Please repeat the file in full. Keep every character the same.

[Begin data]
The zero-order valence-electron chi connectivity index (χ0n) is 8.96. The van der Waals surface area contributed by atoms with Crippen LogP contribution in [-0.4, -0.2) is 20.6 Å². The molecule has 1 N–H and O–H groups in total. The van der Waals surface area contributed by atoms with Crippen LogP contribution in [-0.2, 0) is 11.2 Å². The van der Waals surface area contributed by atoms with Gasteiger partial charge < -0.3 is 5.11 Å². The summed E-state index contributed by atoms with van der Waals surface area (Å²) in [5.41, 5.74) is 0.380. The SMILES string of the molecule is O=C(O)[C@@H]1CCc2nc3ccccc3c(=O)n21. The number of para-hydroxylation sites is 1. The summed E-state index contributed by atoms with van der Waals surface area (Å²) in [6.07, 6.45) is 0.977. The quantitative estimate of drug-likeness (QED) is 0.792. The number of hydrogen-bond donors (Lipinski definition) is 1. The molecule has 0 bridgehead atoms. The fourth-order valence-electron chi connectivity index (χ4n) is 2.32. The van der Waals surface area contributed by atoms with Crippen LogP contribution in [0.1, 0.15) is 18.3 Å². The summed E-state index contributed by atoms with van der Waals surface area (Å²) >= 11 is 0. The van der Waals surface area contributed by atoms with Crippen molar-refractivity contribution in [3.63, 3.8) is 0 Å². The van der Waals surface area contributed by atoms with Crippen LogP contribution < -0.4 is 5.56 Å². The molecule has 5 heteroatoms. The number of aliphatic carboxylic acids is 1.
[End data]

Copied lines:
The zero-order valence-electron chi connectivity index (χ0n) is 8.96. The van der Waals surface area contributed by atoms with Crippen LogP contribution in [-0.4, -0.2) is 20.6 Å². The molecule has 1 N–H and O–H groups in total. The van der Waals surface area contributed by atoms with Crippen LogP contribution in [-0.2, 0) is 11.2 Å². The van der Waals surface area contributed by atoms with Gasteiger partial charge < -0.3 is 5.11 Å². The summed E-state index contributed by atoms with van der Waals surface area (Å²) in [5.41, 5.74) is 0.380. The SMILES string of the molecule is O=C(O)[C@@H]1CCc2nc3ccccc3c(=O)n21. The number of para-hydroxylation sites is 1. The summed E-state index contributed by atoms with van der Waals surface area (Å²) in [6.07, 6.45) is 0.977. The quantitative estimate of drug-likeness (QED) is 0.792. The number of hydrogen-bond donors (Lipinski definition) is 1. The molecule has 0 bridgehead atoms. The fourth-order valence-electron chi connectivity index (χ4n) is 2.32. The van der Waals surface area contributed by atoms with Crippen LogP contribution in [0.1, 0.15) is 18.3 Å². The summed E-state index contributed by atoms with van der Waals surface area (Å²) >= 11 is 0. The van der Waals surface area contributed by atoms with Crippen molar-refractivity contribution in [3.63, 3.8) is 0 Å². The van der Waals surface area contributed by atoms with Crippen LogP contribution < -0.4 is 5.56 Å². The molecule has 5 heteroatoms. The number of aliphatic carboxylic acids is 1.